Monday, February 8, 2010

Compare and Contrast CIGNA's and General Electric's Approach to Disease Management. What's the Difference... Really?

After reading the latest CIGNA earnings call transcript, the Disease Management Care Blog couldn't help thinking some more about the Business Week (BW) faux exposé of the disease management (DM) industry.

CIGNA seems to have had a very good year thanks to a total income of $1.1 billion or earnings of $3.98 of per share. This represents an impressive 16% increase compared to last year. Not only have their capital levels been clawing their way back to healthy levels, but the insurer has also been tackling overhead, including a reduction of $100 million in its healthcare operations, while simultaneously providing a 24/7 service model with 'a broad portfolio of capabilities to achieve health improvement, including risk identification, lifestyle and wellness programs, incentives, coaching, and engagement services.' Armed with a motto of 'Go Deep, Go Global, Go Individual,' the company said that '(t)here is no question (that), regardless of what happens with US healthcare reform, there will be more individual accountability for health and healthcare. So "Go individual" is a fundamental philosophy as well as part of our growth strategy.'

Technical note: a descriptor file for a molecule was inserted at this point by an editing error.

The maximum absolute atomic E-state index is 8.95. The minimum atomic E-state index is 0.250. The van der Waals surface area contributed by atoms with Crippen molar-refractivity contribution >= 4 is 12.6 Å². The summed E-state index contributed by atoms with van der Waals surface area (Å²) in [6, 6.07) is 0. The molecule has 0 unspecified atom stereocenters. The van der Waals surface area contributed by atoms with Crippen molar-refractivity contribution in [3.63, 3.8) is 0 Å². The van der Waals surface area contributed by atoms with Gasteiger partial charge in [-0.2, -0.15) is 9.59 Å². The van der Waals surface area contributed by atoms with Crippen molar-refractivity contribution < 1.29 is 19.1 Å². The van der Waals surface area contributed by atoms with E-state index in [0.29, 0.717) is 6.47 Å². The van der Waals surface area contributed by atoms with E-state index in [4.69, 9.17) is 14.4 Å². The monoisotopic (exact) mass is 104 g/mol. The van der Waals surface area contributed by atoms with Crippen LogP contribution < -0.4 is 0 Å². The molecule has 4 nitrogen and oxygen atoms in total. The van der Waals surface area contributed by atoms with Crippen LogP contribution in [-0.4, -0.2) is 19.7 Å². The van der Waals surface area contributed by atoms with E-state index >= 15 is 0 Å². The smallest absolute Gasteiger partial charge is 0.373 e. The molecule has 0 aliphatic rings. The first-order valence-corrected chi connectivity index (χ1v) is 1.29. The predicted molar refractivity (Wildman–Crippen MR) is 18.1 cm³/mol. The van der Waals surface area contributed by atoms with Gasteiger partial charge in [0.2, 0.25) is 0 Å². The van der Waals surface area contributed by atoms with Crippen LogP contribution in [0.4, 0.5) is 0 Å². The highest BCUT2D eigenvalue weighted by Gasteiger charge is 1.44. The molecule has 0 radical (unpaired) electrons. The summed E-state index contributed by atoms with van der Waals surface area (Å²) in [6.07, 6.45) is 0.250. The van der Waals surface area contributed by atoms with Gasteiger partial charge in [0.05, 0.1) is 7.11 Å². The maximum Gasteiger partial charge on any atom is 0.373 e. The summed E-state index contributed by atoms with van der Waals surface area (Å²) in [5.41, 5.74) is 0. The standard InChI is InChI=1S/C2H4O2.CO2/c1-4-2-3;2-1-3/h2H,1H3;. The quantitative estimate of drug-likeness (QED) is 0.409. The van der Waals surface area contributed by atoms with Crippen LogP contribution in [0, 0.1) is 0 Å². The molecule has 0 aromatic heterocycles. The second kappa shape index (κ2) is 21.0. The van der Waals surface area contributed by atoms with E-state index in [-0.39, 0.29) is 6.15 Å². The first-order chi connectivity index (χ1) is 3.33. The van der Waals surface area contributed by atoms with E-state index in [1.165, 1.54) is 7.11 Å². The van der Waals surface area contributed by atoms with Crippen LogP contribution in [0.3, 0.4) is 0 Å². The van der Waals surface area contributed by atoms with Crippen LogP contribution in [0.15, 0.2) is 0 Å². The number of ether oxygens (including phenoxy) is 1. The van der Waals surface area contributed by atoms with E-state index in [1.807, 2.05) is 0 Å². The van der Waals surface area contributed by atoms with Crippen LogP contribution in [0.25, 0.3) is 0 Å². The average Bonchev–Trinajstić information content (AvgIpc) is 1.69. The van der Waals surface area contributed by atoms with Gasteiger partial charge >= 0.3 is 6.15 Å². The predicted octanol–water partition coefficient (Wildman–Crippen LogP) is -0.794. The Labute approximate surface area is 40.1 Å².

Critics of DM would probably say that CIGNA's commitment to the principles of DM described above isn't based on proof, but to unsophisticated market demand. Yet, there is still a telling contrast between CIGNA's many 'believing' customers versus the experience of General Electric that was described in BW. If many pilots and trials of DM are conducted in multiple settings, a distribution of outcomes is pretty much guaranteed. Is the one company's experience with DM described by BW typical, or a statistical outlier? The DMCB can't tell, but has learned to distrust the media's ability to distinguish between the two.

The faultfinding BW article ends with a description of a curious decision by GE:

This spring, GE will start an outreach service that shares some elements with traditional disease management. Nurses will use claims data to identify gaps in care, such as unfilled prescriptions or missed checkups. But rather than just contacting patients, the nurses will also call the treating physicians, if patients agree....

What about the company's pronouncement that its experience with DM was a failure? It's more likely that, much like the rest of the DM industry, there is ongoing innovation, building on the lessons of what has worked and what doesn't work. Much like CIGNA, it appears GE appears to have a commitment to population-based care management that includes remote nurse coaching. Does that include what BW portrays as foolish DM? You be the judge.

In the meantime, good for CIGNA, good for GE, good for the DM industry and most of all, good for the moms, dads, grandparents and all the American workers and dependents that are lucky enough to be insured by CIGNA or to be working in companies like GE.

Let the evolution continue.

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